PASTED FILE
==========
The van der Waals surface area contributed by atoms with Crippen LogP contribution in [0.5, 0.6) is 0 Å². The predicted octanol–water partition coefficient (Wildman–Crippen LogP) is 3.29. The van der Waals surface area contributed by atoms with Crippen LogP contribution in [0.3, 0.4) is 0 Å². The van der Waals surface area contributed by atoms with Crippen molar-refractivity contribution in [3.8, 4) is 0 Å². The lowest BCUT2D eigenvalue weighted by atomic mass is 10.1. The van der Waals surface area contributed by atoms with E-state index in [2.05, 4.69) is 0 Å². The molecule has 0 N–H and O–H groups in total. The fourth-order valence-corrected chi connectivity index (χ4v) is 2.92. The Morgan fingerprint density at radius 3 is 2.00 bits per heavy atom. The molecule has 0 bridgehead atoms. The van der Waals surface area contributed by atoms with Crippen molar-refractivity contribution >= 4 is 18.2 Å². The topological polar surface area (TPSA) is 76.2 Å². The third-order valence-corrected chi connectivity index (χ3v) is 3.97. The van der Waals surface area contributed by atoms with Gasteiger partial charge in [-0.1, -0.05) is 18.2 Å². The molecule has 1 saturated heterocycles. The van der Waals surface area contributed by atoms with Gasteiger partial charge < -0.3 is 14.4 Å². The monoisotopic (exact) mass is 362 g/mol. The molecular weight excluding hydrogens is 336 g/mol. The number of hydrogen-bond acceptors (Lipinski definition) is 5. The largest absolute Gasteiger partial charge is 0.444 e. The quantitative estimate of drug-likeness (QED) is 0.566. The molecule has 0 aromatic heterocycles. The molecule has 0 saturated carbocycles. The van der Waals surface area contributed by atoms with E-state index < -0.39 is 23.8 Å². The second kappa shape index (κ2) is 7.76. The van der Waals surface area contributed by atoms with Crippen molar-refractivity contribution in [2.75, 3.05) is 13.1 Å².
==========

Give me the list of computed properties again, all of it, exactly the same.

The van der Waals surface area contributed by atoms with Crippen LogP contribution in [0.5, 0.6) is 0 Å². The predicted octanol–water partition coefficient (Wildman–Crippen LogP) is 3.29. The van der Waals surface area contributed by atoms with Crippen LogP contribution in [0.3, 0.4) is 0 Å². The van der Waals surface area contributed by atoms with Crippen molar-refractivity contribution in [3.8, 4) is 0 Å². The lowest BCUT2D eigenvalue weighted by atomic mass is 10.1. The van der Waals surface area contributed by atoms with E-state index in [2.05, 4.69) is 0 Å². The molecule has 0 N–H and O–H groups in total. The fourth-order valence-corrected chi connectivity index (χ4v) is 2.92. The Morgan fingerprint density at radius 3 is 2.00 bits per heavy atom. The molecule has 0 bridgehead atoms. The van der Waals surface area contributed by atoms with Crippen molar-refractivity contribution >= 4 is 18.2 Å². The topological polar surface area (TPSA) is 76.2 Å². The third-order valence-corrected chi connectivity index (χ3v) is 3.97. The van der Waals surface area contributed by atoms with Gasteiger partial charge in [-0.1, -0.05) is 18.2 Å². The molecule has 1 saturated heterocycles. The van der Waals surface area contributed by atoms with Gasteiger partial charge < -0.3 is 14.4 Å². The monoisotopic (exact) mass is 362 g/mol. The molecular weight excluding hydrogens is 336 g/mol. The number of hydrogen-bond acceptors (Lipinski definition) is 5. The largest absolute Gasteiger partial charge is 0.444 e. The quantitative estimate of drug-likeness (QED) is 0.566. The molecule has 0 aromatic heterocycles. The molecule has 0 saturated carbocycles. The van der Waals surface area contributed by atoms with E-state index < -0.39 is 23.8 Å². The second kappa shape index (κ2) is 7.76. The van der Waals surface area contributed by atoms with Crippen molar-refractivity contribution in [2.75, 3.05) is 13.1 Å².